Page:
Cybercat, there was nothing wrong with your post at all. It was perfect, IMHO.
ARmickie, I'm very sorry for your loss. The other posters gave you some great career advice
. I think once you start nursing school, if that is the path you decide on, you'll understand a little better what all happened with your family member. Medicine and the human body are imperfect. No doctor or nurse has all the answers. It is rather unethical to tell families what they want to hear rather than the truth. We cannot save everybody, and when we lose a patient, it's not always our fault because of mistakes or misdiagnosis. It just happens.
I know many people in my personal life who have come to me after losing a family member, usually after a stay in a critical care unit. They want to blame the doctors for not finding what was wrong in time or for doing the wrong treatments. But believe me, most likely everything humanly and medically possible was done to save that patient. REALLY. It's easy to say that someone was misdiagnosed or undiagnosed or whatever, but medicine is such a HUGE gray area. There are no definites, no guarantees, no two patients alike. Once in a while there are cases that were grossly mismanaged, sure. But it's more rare than most non-medical people think. Just because someone doesn't make it doesn't mean that the hospital screwed up.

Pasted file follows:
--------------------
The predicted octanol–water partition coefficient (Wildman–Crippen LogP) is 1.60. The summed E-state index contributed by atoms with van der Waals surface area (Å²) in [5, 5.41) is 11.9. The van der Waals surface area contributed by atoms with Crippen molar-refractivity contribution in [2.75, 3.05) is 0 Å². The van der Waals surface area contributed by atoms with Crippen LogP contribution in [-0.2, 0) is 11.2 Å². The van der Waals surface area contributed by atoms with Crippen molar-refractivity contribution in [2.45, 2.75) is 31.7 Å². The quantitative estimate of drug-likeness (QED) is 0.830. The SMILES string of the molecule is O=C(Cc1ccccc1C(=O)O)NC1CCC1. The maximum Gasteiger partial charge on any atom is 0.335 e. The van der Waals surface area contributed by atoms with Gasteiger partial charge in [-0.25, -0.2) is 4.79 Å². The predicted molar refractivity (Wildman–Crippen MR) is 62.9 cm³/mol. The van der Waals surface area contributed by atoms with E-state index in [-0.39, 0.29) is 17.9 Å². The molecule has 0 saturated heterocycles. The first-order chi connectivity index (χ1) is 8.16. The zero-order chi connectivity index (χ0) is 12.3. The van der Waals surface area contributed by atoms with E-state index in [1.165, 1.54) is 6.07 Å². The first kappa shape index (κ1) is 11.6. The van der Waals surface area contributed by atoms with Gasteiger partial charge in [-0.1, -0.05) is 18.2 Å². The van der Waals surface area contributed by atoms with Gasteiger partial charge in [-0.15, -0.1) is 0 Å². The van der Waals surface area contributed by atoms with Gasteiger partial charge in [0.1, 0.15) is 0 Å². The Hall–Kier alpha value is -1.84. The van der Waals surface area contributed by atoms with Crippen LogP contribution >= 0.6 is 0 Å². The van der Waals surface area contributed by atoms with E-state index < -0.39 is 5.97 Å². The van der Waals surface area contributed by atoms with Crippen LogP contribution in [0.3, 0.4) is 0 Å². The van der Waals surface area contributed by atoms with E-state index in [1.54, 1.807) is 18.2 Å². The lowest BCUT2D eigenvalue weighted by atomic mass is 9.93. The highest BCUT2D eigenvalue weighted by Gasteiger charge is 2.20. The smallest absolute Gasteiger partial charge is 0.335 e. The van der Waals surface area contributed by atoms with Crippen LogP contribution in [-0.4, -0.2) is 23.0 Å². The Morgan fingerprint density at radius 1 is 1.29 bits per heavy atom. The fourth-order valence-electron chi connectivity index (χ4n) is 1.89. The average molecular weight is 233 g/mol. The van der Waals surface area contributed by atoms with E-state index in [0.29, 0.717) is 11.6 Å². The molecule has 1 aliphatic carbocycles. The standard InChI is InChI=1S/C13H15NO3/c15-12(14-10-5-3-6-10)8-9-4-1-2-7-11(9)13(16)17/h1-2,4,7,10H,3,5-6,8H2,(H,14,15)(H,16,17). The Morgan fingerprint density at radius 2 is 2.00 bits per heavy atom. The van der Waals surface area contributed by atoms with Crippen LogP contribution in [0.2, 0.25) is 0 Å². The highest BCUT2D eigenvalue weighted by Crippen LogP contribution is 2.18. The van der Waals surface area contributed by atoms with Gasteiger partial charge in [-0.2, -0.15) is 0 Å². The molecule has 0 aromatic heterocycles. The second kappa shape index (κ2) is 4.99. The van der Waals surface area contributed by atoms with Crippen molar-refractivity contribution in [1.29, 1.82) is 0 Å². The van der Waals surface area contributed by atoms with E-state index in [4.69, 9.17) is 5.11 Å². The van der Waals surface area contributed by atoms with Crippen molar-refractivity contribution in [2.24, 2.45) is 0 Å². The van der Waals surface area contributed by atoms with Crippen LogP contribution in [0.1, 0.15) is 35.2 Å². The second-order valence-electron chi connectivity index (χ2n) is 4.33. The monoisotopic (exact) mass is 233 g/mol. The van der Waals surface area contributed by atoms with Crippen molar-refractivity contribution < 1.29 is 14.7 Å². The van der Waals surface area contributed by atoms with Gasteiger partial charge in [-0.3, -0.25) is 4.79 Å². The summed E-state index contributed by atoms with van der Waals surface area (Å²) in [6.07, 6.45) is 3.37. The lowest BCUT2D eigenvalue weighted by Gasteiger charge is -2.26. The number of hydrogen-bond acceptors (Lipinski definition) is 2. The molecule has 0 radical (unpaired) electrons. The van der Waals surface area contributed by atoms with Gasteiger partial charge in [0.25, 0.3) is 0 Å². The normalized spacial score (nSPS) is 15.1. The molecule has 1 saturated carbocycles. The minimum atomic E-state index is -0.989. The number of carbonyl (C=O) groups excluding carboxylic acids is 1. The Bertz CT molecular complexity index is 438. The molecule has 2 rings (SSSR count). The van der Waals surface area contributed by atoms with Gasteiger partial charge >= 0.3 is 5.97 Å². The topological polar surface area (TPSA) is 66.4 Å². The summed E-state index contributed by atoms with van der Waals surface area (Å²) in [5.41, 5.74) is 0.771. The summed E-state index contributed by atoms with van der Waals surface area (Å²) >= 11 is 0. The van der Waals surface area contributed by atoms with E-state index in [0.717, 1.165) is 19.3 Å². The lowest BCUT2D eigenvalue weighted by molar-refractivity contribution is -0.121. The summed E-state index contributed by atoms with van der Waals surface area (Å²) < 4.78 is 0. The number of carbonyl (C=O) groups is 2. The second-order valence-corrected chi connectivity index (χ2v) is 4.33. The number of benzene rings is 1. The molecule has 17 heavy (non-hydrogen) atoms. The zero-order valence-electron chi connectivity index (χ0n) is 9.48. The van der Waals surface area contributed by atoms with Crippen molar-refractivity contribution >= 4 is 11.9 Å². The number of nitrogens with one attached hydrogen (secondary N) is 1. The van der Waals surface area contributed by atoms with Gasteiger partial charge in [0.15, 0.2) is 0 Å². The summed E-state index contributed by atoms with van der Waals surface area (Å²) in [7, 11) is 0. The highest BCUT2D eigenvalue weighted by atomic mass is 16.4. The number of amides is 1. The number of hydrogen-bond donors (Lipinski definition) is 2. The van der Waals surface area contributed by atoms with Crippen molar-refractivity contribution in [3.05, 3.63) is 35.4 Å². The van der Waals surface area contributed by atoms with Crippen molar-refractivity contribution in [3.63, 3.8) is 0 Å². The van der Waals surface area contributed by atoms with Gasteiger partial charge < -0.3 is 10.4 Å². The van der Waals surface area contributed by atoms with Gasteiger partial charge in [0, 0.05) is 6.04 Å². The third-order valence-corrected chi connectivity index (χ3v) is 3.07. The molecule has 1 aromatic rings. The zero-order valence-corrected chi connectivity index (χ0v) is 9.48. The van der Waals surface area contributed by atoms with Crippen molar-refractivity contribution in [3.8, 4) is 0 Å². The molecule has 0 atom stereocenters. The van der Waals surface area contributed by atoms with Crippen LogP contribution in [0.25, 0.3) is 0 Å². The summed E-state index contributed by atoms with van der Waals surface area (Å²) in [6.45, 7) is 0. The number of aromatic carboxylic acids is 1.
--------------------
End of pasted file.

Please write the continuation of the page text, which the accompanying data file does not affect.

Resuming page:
Dealing with the families of patients who are dying or may die is probably the hardest thing a nurse has to do in her career. There really are no words at times like that. You don't want to lie and say it'll be all right when you know that most likely it won't be. Our job is to provide the most up-to-date information and then to support the patient and family through whatever happens.